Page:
ALBUQUERQUE, N.M. — About 36 years ago, art critics greeted Judy Chicago’s “Birth Project” with derision.
Now this iconic work designed by the Belen resident and stitched by 150 needleworkers is in demand across the country.
The Harwood Museum of Art in Taos is opening “Judy Chicago: The Birth Project from New Mexico Collections” on Sunday, June 2. The exhibition will include more than 20 works that explore mythological representations in relation to women and creation. Selections from the project have already appeared in Pasadena, Calif.; Tallahassee, Fla.; St. Paul, Minn.; and at Miami’s Art Basel.
In Taos, the show features more than 20 tapestries celebrating the birth-giving capacity of women amid the flowering of their creative spirit. Designed by the author, artist and feminist, the pieces combine painting and needlework from the Harwood, the University of New Mexico Art Museum and Through the Flower, Chicago’s nonprofit feminist art organization.
“Suddenly, there’s all this interest in the Birth Project,” Chicago said. “That’s one of the things about my work – 36 years after I do it, they go, ‘Wow.’ It took 30 years to place ‘The Dinner Party’.”
This is a woman who is accustomed to being told no and doing it anyway.
Chicago’s work defiantly resists the patriarchy with a searing intensity. She showcased mediums such as needlework and embroidery, rejected by both male artists and critics as “women’s crafts.”
Born Judy Cohen in a lower-middle-class Chicago neighborhood, she changed her name in 1969 to “assert my independence.” She trained at UCLA in the ’60s, founded a women’s art gallery and moved from minimalist sculpture toward the images of female genitalia and radical feminism that made her famous or infamous, depending on your point of view.
In “The Dinner Party,” her best-known and most controversial work, she set a huge triangular table with ceramic plates, symbols of women in western history. The piece celebrated 39 women, including Georgia O’Keeffe, Virginia Woolf and Emily Dickinson.
Chicago’s plates were unabashedly explicit – membranous designs in bright, sometimes lurid colors. By the time “The Dinner Party” arrived at the Brooklyn Museum in 1980, it triggered an uproar. In 2007, the museum accepted it into its permanent collection.
Chicago conceived “The Birth Project” as “The Dinner Party” ended.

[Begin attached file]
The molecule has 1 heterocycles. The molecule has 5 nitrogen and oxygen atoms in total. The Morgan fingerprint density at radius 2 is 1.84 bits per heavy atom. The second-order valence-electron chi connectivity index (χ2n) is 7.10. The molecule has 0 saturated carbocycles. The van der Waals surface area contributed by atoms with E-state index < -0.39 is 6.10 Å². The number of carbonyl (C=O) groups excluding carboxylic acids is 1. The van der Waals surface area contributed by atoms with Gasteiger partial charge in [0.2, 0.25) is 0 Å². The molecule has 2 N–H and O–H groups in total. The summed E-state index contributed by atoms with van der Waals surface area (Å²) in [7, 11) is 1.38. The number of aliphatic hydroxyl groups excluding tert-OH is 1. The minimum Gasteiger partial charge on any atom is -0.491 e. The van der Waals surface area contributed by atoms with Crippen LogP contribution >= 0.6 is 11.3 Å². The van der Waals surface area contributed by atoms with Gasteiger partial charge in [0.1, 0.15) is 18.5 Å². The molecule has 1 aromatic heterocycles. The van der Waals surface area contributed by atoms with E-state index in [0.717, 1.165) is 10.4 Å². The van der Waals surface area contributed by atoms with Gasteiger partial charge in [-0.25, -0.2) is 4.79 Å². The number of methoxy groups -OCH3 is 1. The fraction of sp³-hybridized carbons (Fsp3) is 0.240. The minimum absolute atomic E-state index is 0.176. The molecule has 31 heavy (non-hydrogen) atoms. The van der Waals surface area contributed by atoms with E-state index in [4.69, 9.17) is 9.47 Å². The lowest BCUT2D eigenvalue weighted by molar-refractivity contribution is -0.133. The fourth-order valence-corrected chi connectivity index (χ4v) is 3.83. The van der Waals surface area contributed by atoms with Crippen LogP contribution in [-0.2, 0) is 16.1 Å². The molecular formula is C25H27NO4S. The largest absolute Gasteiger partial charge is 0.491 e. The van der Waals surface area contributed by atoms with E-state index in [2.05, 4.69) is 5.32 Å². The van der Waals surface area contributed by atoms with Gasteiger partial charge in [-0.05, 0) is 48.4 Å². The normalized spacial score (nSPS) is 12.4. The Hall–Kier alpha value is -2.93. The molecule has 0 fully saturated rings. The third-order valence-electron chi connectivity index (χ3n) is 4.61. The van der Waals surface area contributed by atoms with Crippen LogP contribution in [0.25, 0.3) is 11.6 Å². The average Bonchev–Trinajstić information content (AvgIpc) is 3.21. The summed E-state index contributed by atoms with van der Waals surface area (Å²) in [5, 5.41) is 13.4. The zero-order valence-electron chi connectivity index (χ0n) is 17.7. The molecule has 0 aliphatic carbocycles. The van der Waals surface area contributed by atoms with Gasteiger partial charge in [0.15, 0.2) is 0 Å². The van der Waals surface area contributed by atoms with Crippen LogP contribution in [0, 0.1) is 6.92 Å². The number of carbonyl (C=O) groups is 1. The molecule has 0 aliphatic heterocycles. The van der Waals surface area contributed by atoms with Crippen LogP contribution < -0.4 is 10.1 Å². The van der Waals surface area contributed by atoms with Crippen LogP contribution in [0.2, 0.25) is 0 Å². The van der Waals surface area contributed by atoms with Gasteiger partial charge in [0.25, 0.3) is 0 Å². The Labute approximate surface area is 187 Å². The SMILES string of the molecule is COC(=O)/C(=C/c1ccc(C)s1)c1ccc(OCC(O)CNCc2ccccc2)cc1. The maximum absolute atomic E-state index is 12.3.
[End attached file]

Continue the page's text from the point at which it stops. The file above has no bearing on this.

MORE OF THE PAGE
“When I did the drawing, it was quite raw,” she said. “When I saw it in needlework, it was completely different.”
The works depict maternity dresses, birth traditions and issues enveloping motherhood and the birth experience.
Chicago researched birth practices around the globe and watched a live birth. She returned home in tears.
“I just thought to myself, ‘If everybody grew up seeing this, there would be no idea of the vulva as a passive organ. It’s tremendously powerful.'”
She was shocked to discover how rarely this natural process surfaces in art. A virtually unknown painting by Frida Kahlo was the exception.
Chicago and her needleworkers gestated 85 exhibit units across five years. Although she knows nothing of sewing or embroidery, she discovered an “unaccountable eye for designing needlework.”
The tapestries reveal the act of giving birth to be much more than a physical process; emotion and spirituality flow within the designs. Chicago used birth as a metaphor for creation. Individual lines undulate and spiral with depictions of lotus flowers, insects, fish and reptiles in evolutionary streams. Others feature an unashamed look up the birth canal, reading like a celebration of the feminine divine. The wrenching pain of labor is present; screams rent some of the women’s mouths; the rippling designs pulse with agony.
“Some of the stupidest things have been written about ‘The Birth Project’,” Chicago said. “One of my favorites was that I degraded women by putting them on their backs.”
“It is interesting to me that the work seems as relevant today as it was over 30 years ago when I first created it,” she added.
In 2018, Time magazine labeled Chicago one of its “100 Most Influential People.”